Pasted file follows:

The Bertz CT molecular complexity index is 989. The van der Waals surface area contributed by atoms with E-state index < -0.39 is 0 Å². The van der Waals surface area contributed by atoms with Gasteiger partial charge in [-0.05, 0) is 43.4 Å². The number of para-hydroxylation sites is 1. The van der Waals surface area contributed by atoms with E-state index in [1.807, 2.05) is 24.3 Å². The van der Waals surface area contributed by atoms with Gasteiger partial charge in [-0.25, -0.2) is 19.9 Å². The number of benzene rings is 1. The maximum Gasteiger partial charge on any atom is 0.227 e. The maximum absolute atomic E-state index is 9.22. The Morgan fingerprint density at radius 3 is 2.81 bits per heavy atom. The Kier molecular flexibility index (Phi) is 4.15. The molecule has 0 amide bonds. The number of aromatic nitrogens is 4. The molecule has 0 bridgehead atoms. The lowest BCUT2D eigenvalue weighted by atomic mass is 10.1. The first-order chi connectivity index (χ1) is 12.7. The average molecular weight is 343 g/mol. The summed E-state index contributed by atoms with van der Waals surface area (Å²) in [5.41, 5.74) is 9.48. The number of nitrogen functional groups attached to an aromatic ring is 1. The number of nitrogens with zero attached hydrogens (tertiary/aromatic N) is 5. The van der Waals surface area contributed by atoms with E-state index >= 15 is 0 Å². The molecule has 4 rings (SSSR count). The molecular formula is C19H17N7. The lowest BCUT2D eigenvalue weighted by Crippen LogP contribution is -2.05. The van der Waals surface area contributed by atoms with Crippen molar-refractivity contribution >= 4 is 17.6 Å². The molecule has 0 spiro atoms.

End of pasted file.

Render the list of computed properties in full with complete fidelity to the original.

The Bertz CT molecular complexity index is 989. The van der Waals surface area contributed by atoms with E-state index < -0.39 is 0 Å². The van der Waals surface area contributed by atoms with Gasteiger partial charge in [-0.05, 0) is 43.4 Å². The number of para-hydroxylation sites is 1. The van der Waals surface area contributed by atoms with E-state index in [1.807, 2.05) is 24.3 Å². The van der Waals surface area contributed by atoms with Gasteiger partial charge in [-0.25, -0.2) is 19.9 Å². The number of benzene rings is 1. The maximum Gasteiger partial charge on any atom is 0.227 e. The maximum absolute atomic E-state index is 9.22. The Morgan fingerprint density at radius 3 is 2.81 bits per heavy atom. The Kier molecular flexibility index (Phi) is 4.15. The molecule has 0 amide bonds. The number of aromatic nitrogens is 4. The molecule has 0 bridgehead atoms. The lowest BCUT2D eigenvalue weighted by atomic mass is 10.1. The first-order chi connectivity index (χ1) is 12.7. The average molecular weight is 343 g/mol. The summed E-state index contributed by atoms with van der Waals surface area (Å²) in [5.41, 5.74) is 9.48. The number of nitrogen functional groups attached to an aromatic ring is 1. The number of nitrogens with zero attached hydrogens (tertiary/aromatic N) is 5. The van der Waals surface area contributed by atoms with E-state index >= 15 is 0 Å². The molecule has 4 rings (SSSR count). The molecular formula is C19H17N7. The lowest BCUT2D eigenvalue weighted by Crippen LogP contribution is -2.05. The van der Waals surface area contributed by atoms with Crippen molar-refractivity contribution >= 4 is 17.6 Å². The molecule has 0 spiro atoms.